Approved by First 5 San Francisco commission on: October 7, 2020
Last Revision: October 21, 2020

Ratified by a Vote at the August full commission meeting, August 2020

Resolutions

Be it resolved that the First 5 San Francisco Commission, in collaboration with the Office of Early Care and Education, condemns all forms of racism, sexism, homo/biphobia, transphobia, ableism, xenophobia, and other forms of discrimination; and affirms that all people – explicitly including Black, Indigenous, and People of Color – have a right to be in our City and have a right to safe and affordable housing, neighborhoods free from pollution and violence, opportunities for educational advancement and wealth creation, healthy births, early childhoods with abundant opportunities to thrive free from the toxic effects of racism, and access to essential services such as parks, transportation, health care, and child care; and

Be it resolved that the First 5 San Francisco Commission, in collaboration with the Office of Early Care and Education, stands in solidarity with the civil unrest and the demands for justice of our fellow San Franciscans and communities across the nation, and affirms that Black Lives Matter; and

Be it resolved that the First 5 San Francisco Commission, in collaboration with the Office of Early Care and Education, asserts along with the San Francisco Human Rights Commission that anti-Black racism is a human rights and public health crisis affecting our entire community; and

Be it resolved that the First 5 San Francisco Commission, in collaboration with the Office of Early Care and Education, directs leadership and staff of both Departments to align racial equity efforts with the Office of Racial Equity (ORE) framework to dismantle structural and institutional racism, support the ongoing work and mission of ORE, and diligently meet departmental expectations established by ORE; and

Be it resolved that by Spring 2021, the First 5 San Francisco Commission and the Office of Early Care and Education will formalize the above commitment through a comprehensive joint Racial Equity Plan that will guide, deepen, and profoundly shift practices across six areas, with a visible focus throughout on anti-Black racism, a recognition of how it manifests, and specific strategies to actively disrupt it through centering of the Black community. The six areas to be addressed with concrete action, clear timelines, and accountability metrics, include:

  1. Staff growth, learning, personal and professional development, and internal leadership development;
  2. Recruitment, hiring, retention, and promotion of staff;
  3. Strategic investments, resource allocation, grant-making, and grantee accountability structures;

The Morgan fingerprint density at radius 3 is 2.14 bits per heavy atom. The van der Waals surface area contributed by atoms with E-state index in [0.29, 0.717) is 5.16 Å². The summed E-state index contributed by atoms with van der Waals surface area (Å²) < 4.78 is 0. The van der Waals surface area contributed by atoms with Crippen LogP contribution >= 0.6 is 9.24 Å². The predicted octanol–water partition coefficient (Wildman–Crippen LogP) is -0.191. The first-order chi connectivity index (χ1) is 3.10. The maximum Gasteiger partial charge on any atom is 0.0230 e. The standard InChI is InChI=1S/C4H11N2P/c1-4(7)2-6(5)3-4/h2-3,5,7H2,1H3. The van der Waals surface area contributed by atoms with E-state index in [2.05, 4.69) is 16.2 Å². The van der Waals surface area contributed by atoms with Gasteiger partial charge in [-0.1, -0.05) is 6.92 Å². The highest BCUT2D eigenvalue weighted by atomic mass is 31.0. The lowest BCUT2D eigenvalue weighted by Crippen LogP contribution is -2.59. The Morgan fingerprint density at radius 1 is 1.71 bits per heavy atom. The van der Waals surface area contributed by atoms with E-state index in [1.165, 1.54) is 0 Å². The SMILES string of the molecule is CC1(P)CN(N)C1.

4. Partnership, civic engagement, and external leadership development;
  5. Evaluation methodologies and practices;
  6. Communication and policy development; and

Be it resolved that the First 5 San Francisco Commission and the Office of Early Care and Education will begin this critical work with an organizational and personal confrontation, analysis, and public acknowledgment of the:

  1. Actions, non-actions, behaviors, and thought patterns that have made us complicit in perpetuating inequities and racist outcomes for Black, Indigenous, People of Color;
  2. Means by which resources, power, and opportunity have been historically concentrated, maintained, and contained within and around our organizations;
  3. Impact of institutionalized and structural racism and anti-Black racism on our grant-making and the broader service delivery system; and

Be it resolved that the joint First 5 San Francisco and Office of Early Care and Education Racial Equity Plan will accompany a robust internal and external accountability framework with clear lines of responsibility between First 5 San Francisco and Office of Early Care and Education executive leadership and staff, First 5 San Francisco Commission, funded programs, and community. This accountability framework will allow us to monitor, evaluate, course-correct regularly, and share our progress confronting and dismantling racism in all of its forms, and specifically anti-Black racism, in order to improve outcomes for Black, Indigenous, People of Color; and

Be it resolved that until this plan is complete and so long as work is ongoing, First 5 San Francisco and Office of Early Care and Education leadership and staff will show up every day to drive expectations that San Francisco is a place where everyone’s rights are protected, no exceptions.

Accompanying Rationale

As the First 5 San Francisco Commission and the Office of Early Care and Education have reflected on the current events of COVID-19 and its disproportionate effects on Black, Indigenous, and People of Color; the murders of George Floyd, Breonna Taylor, Tony McDade, Ahmaud Arbery, Alex Nieto, Mario Woods, Luis Góngora Pat, and countless others as a result of police brutality and misconduct and the underlying social, governmental, and economic structures that create, condone and perpetuate the platforms for these events, we have based the above resolutions on the following which we know to be true for young children and families:

Whereas the years between birth to age 5 represents the time of the most significant opportunity to impact child health and well-being and change the entire trajectory of a young child’s path toward life-long success; and

Whereas children from birth to age 5 undergo a formative period of rapid development and thus are particularly vulnerable to the experiences of bigotry, poverty, and violence; and